Generally speaking, women’s sewing patterns (and clothing) are designed for someone with a perfect B cup. Now that is great if you are a perfect B cup. But some of us are “curvier” and some of us are understanding the force of gravity. So, for the rest of us that don’t have a perky perfect size B cup, we will need to make adjustments to a pattern’s bust dart in order to make a bodice fit correctly.
I remember when I was intimidated by the idea of having to make bust dart adjustments. What is this slash and spread thing and where do I cut?
First, make a “working pattern” by tracing the original pattern. You want to have your original pattern intact in case you need to start from the beginning again. This will also give you confidence when you start marking up and cutting into the pattern to make your adjustments. It may feel tedious but doing this step has saved me on more than one occasion.
Before you do anything to the pattern, you need to have a good handle on where your bust apex really is…not where you wish it were but where it is (perhaps having to do this step will encourage you to get that new set of bras that you’ve been putting off…). Wearing a snug, but not constricting, knit top and the bra you will wear with the garment, measure from the point where the shoulder seam intersects with the curve of your neck down to your bust apex (nipple). Make sure that your tape measure is perpendicular to the floor when measuring. If you angle it, the measurement will be off. At the same point on the pattern, measure down from the shoulder and mark were your bust apex is located (for example, see purple lines on illustration).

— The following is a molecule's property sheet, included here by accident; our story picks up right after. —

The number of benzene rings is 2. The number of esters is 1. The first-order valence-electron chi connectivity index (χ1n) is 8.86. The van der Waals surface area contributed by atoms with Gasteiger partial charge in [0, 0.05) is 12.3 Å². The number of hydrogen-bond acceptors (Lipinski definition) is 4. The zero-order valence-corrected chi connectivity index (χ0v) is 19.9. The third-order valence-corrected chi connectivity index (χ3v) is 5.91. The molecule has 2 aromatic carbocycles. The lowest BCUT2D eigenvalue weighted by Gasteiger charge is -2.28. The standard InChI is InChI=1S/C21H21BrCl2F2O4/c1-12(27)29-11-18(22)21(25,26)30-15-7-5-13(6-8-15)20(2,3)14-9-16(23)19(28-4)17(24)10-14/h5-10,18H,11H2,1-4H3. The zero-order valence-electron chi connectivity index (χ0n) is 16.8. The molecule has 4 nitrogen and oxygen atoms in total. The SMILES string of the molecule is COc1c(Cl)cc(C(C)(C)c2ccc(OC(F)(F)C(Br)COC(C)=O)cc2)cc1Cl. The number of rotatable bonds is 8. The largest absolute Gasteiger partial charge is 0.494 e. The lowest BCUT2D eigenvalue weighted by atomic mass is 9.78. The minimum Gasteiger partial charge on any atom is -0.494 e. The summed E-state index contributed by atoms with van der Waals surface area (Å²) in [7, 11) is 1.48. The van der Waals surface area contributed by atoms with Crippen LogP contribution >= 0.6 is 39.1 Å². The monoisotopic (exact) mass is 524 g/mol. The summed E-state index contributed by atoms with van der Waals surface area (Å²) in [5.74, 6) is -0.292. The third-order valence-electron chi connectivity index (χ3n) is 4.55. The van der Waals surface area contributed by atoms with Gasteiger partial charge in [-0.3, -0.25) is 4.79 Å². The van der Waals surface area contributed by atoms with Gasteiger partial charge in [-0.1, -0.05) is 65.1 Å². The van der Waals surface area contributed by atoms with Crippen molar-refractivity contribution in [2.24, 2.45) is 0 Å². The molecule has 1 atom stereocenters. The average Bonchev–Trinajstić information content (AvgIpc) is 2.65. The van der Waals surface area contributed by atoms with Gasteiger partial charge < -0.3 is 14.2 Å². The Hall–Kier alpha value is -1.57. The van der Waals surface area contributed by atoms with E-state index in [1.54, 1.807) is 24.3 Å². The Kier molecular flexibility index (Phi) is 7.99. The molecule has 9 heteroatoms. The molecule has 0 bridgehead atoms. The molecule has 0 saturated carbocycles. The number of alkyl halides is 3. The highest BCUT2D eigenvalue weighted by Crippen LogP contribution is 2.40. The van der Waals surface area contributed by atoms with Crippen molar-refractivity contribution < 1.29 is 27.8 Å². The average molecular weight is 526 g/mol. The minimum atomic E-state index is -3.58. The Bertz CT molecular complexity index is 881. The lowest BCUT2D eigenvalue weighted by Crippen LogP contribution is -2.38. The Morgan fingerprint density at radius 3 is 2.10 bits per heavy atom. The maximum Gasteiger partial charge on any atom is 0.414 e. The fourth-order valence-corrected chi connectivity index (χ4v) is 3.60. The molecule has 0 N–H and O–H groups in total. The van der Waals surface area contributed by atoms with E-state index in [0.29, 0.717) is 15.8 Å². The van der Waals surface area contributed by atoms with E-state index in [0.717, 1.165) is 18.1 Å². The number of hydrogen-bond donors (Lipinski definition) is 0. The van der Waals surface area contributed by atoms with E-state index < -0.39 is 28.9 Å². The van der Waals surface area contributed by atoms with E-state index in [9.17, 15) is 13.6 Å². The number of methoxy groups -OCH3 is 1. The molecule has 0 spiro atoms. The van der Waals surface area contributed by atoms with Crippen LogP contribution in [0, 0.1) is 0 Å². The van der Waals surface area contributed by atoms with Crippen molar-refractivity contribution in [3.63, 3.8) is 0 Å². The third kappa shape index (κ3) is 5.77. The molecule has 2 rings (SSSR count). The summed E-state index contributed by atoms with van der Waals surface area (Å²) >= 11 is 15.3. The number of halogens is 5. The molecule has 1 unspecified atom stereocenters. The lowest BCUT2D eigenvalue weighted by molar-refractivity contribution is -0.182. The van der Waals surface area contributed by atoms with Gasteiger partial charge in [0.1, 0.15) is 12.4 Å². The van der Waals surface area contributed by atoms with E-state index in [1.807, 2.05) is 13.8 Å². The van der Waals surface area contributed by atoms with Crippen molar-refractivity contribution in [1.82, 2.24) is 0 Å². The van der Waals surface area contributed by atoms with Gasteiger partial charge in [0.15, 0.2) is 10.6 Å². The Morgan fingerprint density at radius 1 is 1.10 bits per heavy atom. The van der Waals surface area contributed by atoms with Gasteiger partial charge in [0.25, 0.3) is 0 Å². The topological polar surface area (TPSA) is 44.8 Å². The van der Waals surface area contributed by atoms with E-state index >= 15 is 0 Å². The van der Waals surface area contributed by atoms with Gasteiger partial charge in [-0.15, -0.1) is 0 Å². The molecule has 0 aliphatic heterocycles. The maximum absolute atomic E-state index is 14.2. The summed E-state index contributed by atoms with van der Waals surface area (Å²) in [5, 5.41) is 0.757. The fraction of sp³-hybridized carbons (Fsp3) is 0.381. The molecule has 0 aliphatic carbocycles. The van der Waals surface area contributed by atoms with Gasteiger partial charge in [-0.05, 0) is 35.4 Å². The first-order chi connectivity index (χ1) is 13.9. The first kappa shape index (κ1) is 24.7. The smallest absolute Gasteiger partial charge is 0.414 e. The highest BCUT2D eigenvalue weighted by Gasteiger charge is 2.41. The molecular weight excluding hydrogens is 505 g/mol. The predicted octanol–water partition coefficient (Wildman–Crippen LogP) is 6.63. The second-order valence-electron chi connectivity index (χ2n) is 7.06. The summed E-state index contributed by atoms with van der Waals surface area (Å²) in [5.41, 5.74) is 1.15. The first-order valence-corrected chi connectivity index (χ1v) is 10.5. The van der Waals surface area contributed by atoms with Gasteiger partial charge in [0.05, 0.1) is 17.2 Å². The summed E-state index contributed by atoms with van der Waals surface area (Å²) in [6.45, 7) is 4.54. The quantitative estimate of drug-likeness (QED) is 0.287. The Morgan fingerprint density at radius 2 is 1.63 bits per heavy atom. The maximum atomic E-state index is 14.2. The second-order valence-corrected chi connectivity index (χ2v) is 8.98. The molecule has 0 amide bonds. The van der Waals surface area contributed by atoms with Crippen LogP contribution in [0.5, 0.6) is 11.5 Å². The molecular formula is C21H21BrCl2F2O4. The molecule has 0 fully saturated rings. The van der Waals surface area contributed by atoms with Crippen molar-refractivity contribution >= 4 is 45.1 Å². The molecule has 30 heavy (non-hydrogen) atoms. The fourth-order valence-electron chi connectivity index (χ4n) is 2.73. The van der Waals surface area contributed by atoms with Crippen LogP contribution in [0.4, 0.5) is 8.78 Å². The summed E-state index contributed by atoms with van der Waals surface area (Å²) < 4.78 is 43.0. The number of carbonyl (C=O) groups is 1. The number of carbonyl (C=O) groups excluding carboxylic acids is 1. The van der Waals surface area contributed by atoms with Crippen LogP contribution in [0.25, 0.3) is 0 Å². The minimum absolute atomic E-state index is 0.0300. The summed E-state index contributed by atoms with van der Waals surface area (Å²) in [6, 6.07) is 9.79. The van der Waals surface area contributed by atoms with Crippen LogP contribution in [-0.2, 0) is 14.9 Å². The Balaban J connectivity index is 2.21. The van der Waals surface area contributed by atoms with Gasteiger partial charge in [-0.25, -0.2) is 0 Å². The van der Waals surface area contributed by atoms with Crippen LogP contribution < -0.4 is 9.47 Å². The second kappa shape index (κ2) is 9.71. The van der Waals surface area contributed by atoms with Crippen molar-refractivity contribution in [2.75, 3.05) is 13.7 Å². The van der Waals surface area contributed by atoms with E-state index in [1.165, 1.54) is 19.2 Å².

Measure how far the pattern’s dart point is from the pattern’s bust apex. It can be anywhere from 3/4″ to 1 1/2″, depending upon the design of the pattern. Make a mark equal to that distance next to your apex. That is your new dart point. If you wish, you can draw a line from the dart point to the end of the dart legs. Also, draw a line from the dart point, through the apex and the center front.
You are now ready to make some of the adjustments that Shirley Adams demonstrates in this video…